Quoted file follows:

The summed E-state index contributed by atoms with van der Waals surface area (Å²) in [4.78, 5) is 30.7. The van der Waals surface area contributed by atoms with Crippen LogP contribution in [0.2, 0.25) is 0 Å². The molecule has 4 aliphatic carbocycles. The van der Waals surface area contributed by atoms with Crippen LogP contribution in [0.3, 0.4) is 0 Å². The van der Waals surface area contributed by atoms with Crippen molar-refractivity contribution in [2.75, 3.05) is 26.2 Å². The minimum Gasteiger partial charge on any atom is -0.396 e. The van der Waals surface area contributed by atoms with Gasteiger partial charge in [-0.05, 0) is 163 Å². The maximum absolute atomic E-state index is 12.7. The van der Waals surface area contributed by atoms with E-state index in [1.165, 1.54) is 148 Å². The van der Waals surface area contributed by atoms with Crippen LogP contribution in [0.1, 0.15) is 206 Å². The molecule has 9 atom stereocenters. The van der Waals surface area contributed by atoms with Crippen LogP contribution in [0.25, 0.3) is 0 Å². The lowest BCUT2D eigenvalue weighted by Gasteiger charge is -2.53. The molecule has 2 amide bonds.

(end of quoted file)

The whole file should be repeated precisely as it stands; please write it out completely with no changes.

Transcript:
The summed E-state index contributed by atoms with van der Waals surface area (Å²) in [4.78, 5) is 30.7. The van der Waals surface area contributed by atoms with Crippen LogP contribution in [0.2, 0.25) is 0 Å². The molecule has 4 aliphatic carbocycles. The van der Waals surface area contributed by atoms with Crippen LogP contribution in [0.3, 0.4) is 0 Å². The van der Waals surface area contributed by atoms with Crippen molar-refractivity contribution in [2.75, 3.05) is 26.2 Å². The minimum Gasteiger partial charge on any atom is -0.396 e. The van der Waals surface area contributed by atoms with Gasteiger partial charge in [-0.05, 0) is 163 Å². The maximum absolute atomic E-state index is 12.7. The van der Waals surface area contributed by atoms with E-state index in [1.165, 1.54) is 148 Å². The van der Waals surface area contributed by atoms with Crippen LogP contribution in [0.1, 0.15) is 206 Å². The molecule has 9 atom stereocenters. The van der Waals surface area contributed by atoms with Crippen LogP contribution in [0.25, 0.3) is 0 Å². The lowest BCUT2D eigenvalue weighted by Gasteiger charge is -2.53. The molecule has 2 amide bonds.